Tuesday, November 17, 2015

Studying the endgame

I think there's a good analogy to be made between the excerpted paragraphs below, from The Art of Learning, and investing. The opening variations in chess are like short-term results and the time spent looking at everything that looks cheap on a current, statistical basis. Whereas the endgame is comparable to focusing on long-term results, the qualitative aspects of a company, and the time one spends studying great businesses (both current and historical) and how they became that way. And I think it's important because as Waitzkin says below, "Once you start with openings, there is no way out." While I wouldn't say "no way out" when it comes to one's investing process, once you develop certain habits and a certain definition of what you think is worth spending time on, it can be hard to reverse course, so the time spent getting the theory and core principles behind one's process correct is vital.
Let’s return to the scholastic chess world, and focus on the ingredients to my early success. I mentioned that Bruce and I studied the endgame while other young players focused on the opening. In light of the entity/incremental discussion, I’d like to plunge a little more deeply into the approach that Bruce and I adopted.  
Rewind to those days when I was a six-year-old prankster. Once he had won my confidence, Bruce began our study with a barren chessboard. We took on positions of reduced complexity and clear principles. Our first focus was king and pawn against king— just three pieces on the table. Over time, I gained an excellent intuitive feel for the power of the king and the subtlety of the pawn. I learned the principle of opposition, the hidden potency of empty space, the idea of zugzwang (putting your opponent in a position where any move he makes will destroy his position). Layer by layer we built up my knowledge and my understanding of how to transform axioms into fuel for creative insight. Then we turned to rook endings, bishop endings, knight endings, spending hundreds of hours as I turned seven and eight years old, exploring the operating principles behind positions that I might never see again. This method of study gave me a feeling for the beautiful subtleties of each chess piece, because in relatively clear-cut positions I could focus on what was essential. I was also gradually internalizing a marvelous methodology of learning—the play between knowledge, intuition, and creativity. From both educational and technical perspectives, I learned from the foundation up.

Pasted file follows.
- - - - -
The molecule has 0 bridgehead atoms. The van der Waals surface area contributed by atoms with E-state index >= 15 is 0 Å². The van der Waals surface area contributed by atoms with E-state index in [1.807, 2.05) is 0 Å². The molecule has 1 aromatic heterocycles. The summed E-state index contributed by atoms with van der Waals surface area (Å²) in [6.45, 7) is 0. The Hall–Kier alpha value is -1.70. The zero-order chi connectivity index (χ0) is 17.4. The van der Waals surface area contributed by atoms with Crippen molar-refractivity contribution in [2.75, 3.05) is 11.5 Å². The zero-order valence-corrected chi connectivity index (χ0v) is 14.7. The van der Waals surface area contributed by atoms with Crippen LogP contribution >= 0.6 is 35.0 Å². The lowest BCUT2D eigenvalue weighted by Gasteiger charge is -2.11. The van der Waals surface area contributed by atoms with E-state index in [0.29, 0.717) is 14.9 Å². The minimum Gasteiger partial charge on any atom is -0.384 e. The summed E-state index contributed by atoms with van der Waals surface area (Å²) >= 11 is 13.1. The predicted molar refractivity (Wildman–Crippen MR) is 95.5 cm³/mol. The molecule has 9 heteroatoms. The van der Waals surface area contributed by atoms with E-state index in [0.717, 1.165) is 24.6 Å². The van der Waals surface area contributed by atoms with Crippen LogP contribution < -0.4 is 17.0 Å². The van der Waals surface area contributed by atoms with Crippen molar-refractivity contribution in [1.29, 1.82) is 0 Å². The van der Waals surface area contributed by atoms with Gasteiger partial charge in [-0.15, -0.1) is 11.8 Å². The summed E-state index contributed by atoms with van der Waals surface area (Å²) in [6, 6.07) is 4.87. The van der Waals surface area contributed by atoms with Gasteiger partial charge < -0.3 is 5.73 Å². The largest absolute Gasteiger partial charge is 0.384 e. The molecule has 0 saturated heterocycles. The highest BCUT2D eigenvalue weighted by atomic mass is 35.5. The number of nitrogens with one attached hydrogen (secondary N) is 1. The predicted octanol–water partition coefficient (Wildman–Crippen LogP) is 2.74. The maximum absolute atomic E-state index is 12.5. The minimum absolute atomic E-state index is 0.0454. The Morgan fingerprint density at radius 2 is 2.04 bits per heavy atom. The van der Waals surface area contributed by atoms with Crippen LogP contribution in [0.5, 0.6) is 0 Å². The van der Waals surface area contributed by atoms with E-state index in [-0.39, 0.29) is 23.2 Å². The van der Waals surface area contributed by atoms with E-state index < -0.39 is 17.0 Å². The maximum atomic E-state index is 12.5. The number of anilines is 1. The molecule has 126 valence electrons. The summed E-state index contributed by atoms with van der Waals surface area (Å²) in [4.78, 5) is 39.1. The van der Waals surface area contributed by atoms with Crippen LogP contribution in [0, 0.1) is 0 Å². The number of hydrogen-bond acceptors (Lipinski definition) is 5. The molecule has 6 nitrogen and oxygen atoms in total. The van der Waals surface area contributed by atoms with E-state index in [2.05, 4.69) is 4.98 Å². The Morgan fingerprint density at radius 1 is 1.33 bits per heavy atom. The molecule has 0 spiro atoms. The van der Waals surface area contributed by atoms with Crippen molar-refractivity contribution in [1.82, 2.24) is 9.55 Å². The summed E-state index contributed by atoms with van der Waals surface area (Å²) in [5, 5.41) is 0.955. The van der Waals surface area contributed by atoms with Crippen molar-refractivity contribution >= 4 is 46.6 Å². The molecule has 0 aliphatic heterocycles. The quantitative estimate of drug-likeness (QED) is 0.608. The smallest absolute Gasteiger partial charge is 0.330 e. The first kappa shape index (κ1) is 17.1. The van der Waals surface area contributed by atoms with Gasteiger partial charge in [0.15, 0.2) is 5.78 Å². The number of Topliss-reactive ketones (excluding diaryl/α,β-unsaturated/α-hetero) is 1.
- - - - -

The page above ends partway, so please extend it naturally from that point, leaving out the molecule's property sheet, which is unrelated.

Most of my rivals, on the other hand, began by studying opening variations. There is a vast body of theory that begins from the starting position of all chess games, and it is very tempting to teach children openings right off the bat, because built into this theoretical part of the game there are many imbedded traps, land mines that allow a player to win quickly and easily—in effect, to win without having to struggle to win. At first thought, it seems logical for a novice to study positions that he or she will see all the time at the outset of games. Why not begin from the beginning, especially if it leads to instant success? The answer is quicksand. Once you start with openings, there is no way out. Lifetimes can be spent memorizing and keeping up with the evolving Encyclopedia of Chess Openings (ECO). They are an addiction, with perilous psychological effects.  
It is a little like developing the habit of stealing the test from your teacher’s desk instead of learning how to do the math. You may pass the test, but you learn absolutely nothing—and most critically, you don’t gain an appreciation for the value or beauty of learning itself.